is these short addresses delivered at devotional exercises that 

have grown to be so vital a part of the student's life at the 

Brigham Young University. The president's addresses have 

seldom failed to win favor, not only from those who have been privileged 

thru a number of years to hear him constantly, but from the stranger within 

our gates, and the newcomer who has joined our ranks. 

I distinctly recall the comment of a member of our faculty, not of our 
faith, who said to me, "Never before have I listened to such excellent short 
addresses." 

Just a year ago when the president was in New York he was a speaker 
at the Memorial Service held for Professor Willard Langton, a teacher of 
Mathematics at Cooper Institute. The wife of a professor of Columbia 
University, who attended the service, and who passed thru Salt Lake last 
summer, made the most interested enquiries concerning him. She said that 
what he said, and the manner in which he said the things he had to say, made 
her wish that she might see more of him. She said he is undoubtedly a 
good man. 

Miss Abby Calesta Hall, niece of Edward Everett Hale, and our first 
training teacher, said to me after listening to a series of educational lectures 
delivered by President Brimhall during a summer school in St. George, "I 
have been reared in Boston and have heard pretty much everything that 
Boston offers. I confess that there is something about Professor Brimhall's 
voice and delivery that is not altogether pleasing to me, nevertheless, when I 
listen to him talk I think he is just about the best speaker to whom I have 
ever listened." 

Several years ago Professor Fred N. Scott, the noted English specialist, 
was one of the teachers at the Brigham Young University summer school.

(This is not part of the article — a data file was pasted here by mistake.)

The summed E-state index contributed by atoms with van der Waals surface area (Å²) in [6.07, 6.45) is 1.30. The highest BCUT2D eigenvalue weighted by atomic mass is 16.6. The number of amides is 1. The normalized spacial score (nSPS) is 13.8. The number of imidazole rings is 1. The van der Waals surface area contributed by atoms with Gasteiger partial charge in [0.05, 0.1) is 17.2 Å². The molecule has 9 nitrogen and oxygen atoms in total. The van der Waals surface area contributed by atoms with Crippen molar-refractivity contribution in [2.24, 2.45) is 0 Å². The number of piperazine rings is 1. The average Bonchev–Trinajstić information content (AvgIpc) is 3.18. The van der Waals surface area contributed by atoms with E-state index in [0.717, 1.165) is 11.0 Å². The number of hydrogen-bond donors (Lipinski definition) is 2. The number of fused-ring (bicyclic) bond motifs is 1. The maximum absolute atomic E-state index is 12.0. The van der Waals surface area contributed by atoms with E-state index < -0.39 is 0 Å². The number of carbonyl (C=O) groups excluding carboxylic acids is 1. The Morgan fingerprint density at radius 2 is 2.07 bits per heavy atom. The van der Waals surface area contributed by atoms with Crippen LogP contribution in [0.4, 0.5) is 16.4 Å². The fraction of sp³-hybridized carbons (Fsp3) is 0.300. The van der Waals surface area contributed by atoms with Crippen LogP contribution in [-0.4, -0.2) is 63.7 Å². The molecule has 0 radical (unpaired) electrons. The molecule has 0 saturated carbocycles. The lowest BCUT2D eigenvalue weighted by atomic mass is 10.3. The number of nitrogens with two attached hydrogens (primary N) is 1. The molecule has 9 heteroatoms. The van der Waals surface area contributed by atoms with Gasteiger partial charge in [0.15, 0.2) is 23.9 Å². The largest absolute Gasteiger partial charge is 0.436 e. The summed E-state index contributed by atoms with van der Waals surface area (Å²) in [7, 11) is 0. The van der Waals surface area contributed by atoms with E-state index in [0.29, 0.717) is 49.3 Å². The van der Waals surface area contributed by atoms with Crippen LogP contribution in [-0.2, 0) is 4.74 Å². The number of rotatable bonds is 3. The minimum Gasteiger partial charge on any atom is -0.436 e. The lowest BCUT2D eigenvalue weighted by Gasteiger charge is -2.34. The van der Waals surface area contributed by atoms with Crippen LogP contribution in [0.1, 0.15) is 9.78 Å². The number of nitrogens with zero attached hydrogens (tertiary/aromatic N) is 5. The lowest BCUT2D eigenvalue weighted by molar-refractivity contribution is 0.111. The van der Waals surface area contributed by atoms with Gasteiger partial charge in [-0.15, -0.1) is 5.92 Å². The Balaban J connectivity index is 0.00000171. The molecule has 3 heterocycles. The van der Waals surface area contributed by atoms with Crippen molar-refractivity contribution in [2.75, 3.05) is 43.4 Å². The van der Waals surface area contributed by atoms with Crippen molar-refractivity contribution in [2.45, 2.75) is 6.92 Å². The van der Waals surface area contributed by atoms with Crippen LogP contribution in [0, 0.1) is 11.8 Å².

President Brimhall made several short addresses in his hearing. In an 
evening address Professor Scott was indicating the various ways in which 
persons become educated. He stated that the most usual way is by attend- 
ing college. However, said he, there are persons that no college can educate, 
while there are others who become educated without the aid of a college. 
The next day I drove with him into the canyon. Reference was made to that 
remark, to which he very promptly replied, "When I made that remark, I had 
President Brimhall in mind." 

Those of us who knew the first great teacher and were permitted to 
listen to his short addresses, and are now privileged to know this second great 
inspirer, feel that Karl G. Maeser did but speak the truth when only a few 
days before his death, in referring to President Brimhall, he said, 'My mantel 
has fallen upon him." 

ALICE LOUISE REYNOLDS. 



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Church Normal and Training School 

Education is worth just the difference it makes in the activities of the individual 
who has been educated. — Strayer. 

- ^ UCH progress has been made in recent years in Elementary Edu- 
cation, because of a better understanding and a more sympa- 
thetic attitude toward children. Society demands a professional 
preparation of teachers for our Public School System, that this 
fe^feas^ss^ may be possible. 

The purposes of Normal Training are: (1) to help students appreciate 
educational theory by themselvse putting it into practice, and, (2) to train 
them in those practical adjustments which constitute effective teaching. 

The Training School of the Brigham Young University is a department 
of the Institution organized for the purpose of giving instruction in the 
principles and practice of teaching, especially designed for persons who are 
preparing to become teachers in Elementary Schools. 

It aims to develop habits of thought and action which will enable them 
to get along best with their fellows. It wishes them to learn to serve, to 
accept responsibility and to produce results socially valuable. 

The discipline emphasized in the school is that which governs outside life. 
This does away with the formal and disciplined marching in and out of the 
school room. Special periods are given to rhythm work in gymnasic train- 
ing, folk dancing and supervised play-ground activities. 

In the instruction of the children an insight is given into the evolution 
of Industrial Life. An effort is made at developing special aptitudes that will 
prepare students to fill later leisure profitably. 

The Department provides a dark room for the use of the Kodak Club, 
with proper lighting and electrical apparatus for developing and printing. It 
has a Clay Room furnishing the needed appliances for molding, including the 
Potter's Wheel. Besides the Work Shop fitted with benches and tools, a 
loom is conveniently furnished for Normal Students working in Correlated 
Arts. Prof. B. F. Larsen, at the head of this department, is recognized not